Imagine what learning both hiragana and katakana in 1.5 hours would do for you. Would you race to use Japanese mnemonics like that?
I’ve got the exact hiragana mnemonics and katakana mnemonics you need to accomplish this task.
I know they work because I used them myself.
And the best part for you is that I’ll help you move past some common misconceptions about this stage of learning Japanese.
Some of these stem from the James Heisig books, Remembering the Hiragana and Remembering the Katakana.
So if you’re ready to learn these two syllabaries in a way that is fun, easy and will help you learn other aspects of Japanese as you go, let’s dive in!
6 Effective Mnemonics for Learning Hiragana and Katakana
I can boil the problems in just about every other guide to learning these Japanese syllabaries to one word:
The mnemonics they suggest simply are not specific enough to help as many people as they could.
This is one of two key problems in the Heisig mnemonics for Japanese. (We’ll talk about the second problem later.)
And this is because true mnemonic images must always be concrete and specific. If you want to learn them faster and more permanently, that is.
Once you see the difference between vague mnemonic associations and “Magnetic” ones, you won’t be able to unsee them.
That’s because they explode in highly memorable ways. And assigning them is simple and fun to do. You’ll see what I mean in these examples.
But first, let me give you an example of what not to do if you want to remember all of these characters fast.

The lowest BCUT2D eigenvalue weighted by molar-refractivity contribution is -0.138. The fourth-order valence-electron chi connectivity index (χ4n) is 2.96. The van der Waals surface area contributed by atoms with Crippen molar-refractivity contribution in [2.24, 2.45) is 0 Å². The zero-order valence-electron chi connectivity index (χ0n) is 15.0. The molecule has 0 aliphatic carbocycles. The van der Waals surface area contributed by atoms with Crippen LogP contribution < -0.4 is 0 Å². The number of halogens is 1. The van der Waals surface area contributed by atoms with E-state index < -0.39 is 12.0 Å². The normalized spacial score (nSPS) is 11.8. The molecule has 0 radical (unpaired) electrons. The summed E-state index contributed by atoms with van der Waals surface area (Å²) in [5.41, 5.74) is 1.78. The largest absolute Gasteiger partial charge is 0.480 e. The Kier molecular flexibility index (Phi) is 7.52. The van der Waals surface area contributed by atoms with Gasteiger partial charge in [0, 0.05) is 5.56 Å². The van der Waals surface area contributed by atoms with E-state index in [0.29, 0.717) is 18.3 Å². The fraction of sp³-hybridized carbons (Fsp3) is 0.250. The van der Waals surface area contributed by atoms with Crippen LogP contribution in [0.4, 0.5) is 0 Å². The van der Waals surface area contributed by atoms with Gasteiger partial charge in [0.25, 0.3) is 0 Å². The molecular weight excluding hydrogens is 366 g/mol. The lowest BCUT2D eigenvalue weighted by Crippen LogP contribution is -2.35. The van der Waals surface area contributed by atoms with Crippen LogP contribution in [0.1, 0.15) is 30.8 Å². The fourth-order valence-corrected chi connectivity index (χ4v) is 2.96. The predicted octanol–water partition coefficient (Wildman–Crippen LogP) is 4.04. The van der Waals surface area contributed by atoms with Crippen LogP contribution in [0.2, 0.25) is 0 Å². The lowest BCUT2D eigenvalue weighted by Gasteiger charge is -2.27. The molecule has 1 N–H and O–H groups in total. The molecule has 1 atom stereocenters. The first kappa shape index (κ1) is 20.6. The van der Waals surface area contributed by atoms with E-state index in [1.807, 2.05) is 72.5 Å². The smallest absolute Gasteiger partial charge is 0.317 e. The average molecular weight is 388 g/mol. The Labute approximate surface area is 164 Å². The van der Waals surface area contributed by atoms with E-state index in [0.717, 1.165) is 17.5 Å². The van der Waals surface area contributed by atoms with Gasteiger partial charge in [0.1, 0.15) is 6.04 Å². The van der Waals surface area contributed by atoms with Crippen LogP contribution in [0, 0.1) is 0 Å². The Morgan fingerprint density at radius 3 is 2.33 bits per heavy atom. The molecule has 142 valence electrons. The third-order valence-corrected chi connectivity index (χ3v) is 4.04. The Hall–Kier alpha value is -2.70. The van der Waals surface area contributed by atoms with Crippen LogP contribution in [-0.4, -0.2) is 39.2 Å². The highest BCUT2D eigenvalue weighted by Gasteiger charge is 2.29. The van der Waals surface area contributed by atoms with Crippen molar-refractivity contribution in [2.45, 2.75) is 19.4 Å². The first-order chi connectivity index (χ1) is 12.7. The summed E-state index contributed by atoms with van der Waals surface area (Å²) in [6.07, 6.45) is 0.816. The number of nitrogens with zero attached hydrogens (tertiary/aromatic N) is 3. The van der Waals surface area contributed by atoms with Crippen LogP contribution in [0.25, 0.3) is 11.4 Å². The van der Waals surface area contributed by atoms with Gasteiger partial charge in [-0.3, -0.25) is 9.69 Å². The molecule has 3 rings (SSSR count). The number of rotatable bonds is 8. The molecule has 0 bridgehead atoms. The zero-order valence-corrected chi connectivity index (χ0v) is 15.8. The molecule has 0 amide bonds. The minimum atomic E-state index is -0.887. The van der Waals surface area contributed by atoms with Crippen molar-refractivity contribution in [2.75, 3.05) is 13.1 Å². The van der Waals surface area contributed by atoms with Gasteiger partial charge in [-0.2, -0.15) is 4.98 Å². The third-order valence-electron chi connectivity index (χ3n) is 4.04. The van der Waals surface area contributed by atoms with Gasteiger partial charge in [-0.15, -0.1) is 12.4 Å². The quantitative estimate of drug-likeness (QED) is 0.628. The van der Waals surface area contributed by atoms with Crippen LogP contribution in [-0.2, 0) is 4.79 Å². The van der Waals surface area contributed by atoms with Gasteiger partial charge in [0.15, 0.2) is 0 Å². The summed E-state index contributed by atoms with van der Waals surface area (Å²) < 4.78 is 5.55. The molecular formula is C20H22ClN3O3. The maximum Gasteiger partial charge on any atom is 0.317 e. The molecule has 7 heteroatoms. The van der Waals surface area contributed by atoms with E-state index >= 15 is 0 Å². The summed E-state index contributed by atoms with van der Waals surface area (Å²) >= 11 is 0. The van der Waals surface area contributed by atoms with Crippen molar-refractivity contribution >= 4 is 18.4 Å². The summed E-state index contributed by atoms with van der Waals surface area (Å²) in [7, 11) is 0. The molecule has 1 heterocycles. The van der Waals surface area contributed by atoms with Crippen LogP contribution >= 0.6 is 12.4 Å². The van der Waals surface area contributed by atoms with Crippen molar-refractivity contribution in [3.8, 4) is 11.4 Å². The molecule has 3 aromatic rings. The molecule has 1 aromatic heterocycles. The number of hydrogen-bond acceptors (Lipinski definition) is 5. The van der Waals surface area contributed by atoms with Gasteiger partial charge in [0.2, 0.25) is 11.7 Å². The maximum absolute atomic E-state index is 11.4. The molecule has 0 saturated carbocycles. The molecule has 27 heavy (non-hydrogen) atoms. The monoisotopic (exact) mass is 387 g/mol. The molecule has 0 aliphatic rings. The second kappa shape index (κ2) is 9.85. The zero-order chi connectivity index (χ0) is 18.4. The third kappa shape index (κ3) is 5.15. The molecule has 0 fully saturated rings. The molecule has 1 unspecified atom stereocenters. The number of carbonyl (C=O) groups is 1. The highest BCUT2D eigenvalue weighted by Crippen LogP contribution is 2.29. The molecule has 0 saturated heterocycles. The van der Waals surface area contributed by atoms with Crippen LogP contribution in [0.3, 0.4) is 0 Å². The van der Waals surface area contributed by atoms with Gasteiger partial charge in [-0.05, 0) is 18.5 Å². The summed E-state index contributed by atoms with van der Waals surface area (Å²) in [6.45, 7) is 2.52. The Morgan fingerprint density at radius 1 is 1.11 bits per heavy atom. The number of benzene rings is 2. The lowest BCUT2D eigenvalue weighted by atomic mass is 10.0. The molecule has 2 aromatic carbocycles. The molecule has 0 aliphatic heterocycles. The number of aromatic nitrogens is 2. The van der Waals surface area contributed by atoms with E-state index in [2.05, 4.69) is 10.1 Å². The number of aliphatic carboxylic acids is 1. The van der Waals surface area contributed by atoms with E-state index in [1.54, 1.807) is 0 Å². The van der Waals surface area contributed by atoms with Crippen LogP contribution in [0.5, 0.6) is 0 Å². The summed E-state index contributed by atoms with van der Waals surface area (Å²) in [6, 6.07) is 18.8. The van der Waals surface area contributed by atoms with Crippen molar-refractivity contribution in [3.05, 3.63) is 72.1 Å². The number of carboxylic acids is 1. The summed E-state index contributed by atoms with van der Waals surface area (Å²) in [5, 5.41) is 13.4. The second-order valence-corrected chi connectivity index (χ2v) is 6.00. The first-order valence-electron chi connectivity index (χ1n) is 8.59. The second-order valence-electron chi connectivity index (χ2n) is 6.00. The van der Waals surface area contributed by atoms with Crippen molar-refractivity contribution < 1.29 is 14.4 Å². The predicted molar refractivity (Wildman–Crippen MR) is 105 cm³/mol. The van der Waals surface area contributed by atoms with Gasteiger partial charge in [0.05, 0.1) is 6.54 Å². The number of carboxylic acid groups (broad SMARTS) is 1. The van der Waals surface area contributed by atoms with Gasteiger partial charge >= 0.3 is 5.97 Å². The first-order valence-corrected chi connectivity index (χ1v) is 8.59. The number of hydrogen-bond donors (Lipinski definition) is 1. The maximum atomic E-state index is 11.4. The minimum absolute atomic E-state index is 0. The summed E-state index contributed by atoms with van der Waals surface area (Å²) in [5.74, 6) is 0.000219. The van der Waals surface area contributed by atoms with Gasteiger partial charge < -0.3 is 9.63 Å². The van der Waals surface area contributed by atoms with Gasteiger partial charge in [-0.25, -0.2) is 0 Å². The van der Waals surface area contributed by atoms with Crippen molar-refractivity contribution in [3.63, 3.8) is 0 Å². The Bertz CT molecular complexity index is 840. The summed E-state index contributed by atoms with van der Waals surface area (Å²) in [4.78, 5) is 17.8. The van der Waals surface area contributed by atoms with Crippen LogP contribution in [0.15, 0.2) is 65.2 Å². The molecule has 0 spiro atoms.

Example of A Poor Mnemonic For Hiragana – Do Not Copy!
When you’re memorizing a hiragana character like ぬ (nu), you’ve probably seen people suggest that you should think about a noodle.
Although this is not terrible, just ask yourself…
What noodle have you ever seen that takes on this shape?
Chances are you haven’t seen any noodle ever curl itself in that way.
But here’s a better example:
One: ぬ (Nu) at High Noon with Isaac Newton
Using noodles is okay, but what will make the Japanese learning process so much faster is a more specific image.
For example, instead of the vague and generic idea of a noodle, why not use Isaac Newton.
He’s super famous, after all. And it takes just a second to modify him so he looks a bit like this hiragana.
Here’s what I mean:
In this simple example, Isaac Newton has been given antlers. These antlers resemble the left side of the hiragana.
But there’s more to the story method I’m suggesting here.
As Newton is trotting around in a Memory Palace with his antlers, he’s also hunting for deer with a lasso. That’s pictured on the right of the illustration.
I’m also thinking of the movie High Noon, with its gunslinger aesthetic. It’s a nice touch because it takes place in a world where lassos are used regularly and “noon” sounds like “nu.”
In this way, the hiragana mnemonic is “splitting” the hiragana into manageable parts while maintaining it with a person, action or object that is specifically tied to the sound “nu.”
In case this example of the two parts of the hiragana aren’t clear, here are some errors to show you what I mean by splitting them up:
Cool, right? And much more memorable too.
Now that you’ve understood the basic concept, let’s look at some other examples.
It will work the same for both hiragana and katakana. And the best part?
You can use this same approach for memorizing the Kanji too, just like my students Sunil Khatri and Kevin Richardson have done.
Two: Say “Ah” For あ and ア
あ looks tricky to memorize at first glance.
But when I was memorizing the hiragana for a memory demonstration, I used what we call a “Bridging Figure” in the Magnetic Memory Method Masterclass.
The reason I chose Ezra Pound for my bridging figure simply has to do with his interest in Japanese Noh plays. You could use anyone.
The trick is to tie that figure to each hiragana in such a way that you remember what the character looks and sounds like.
In the case of あ (ah), I imagined Pound with arms out as if he were on a cross as a fish leapt across his legs.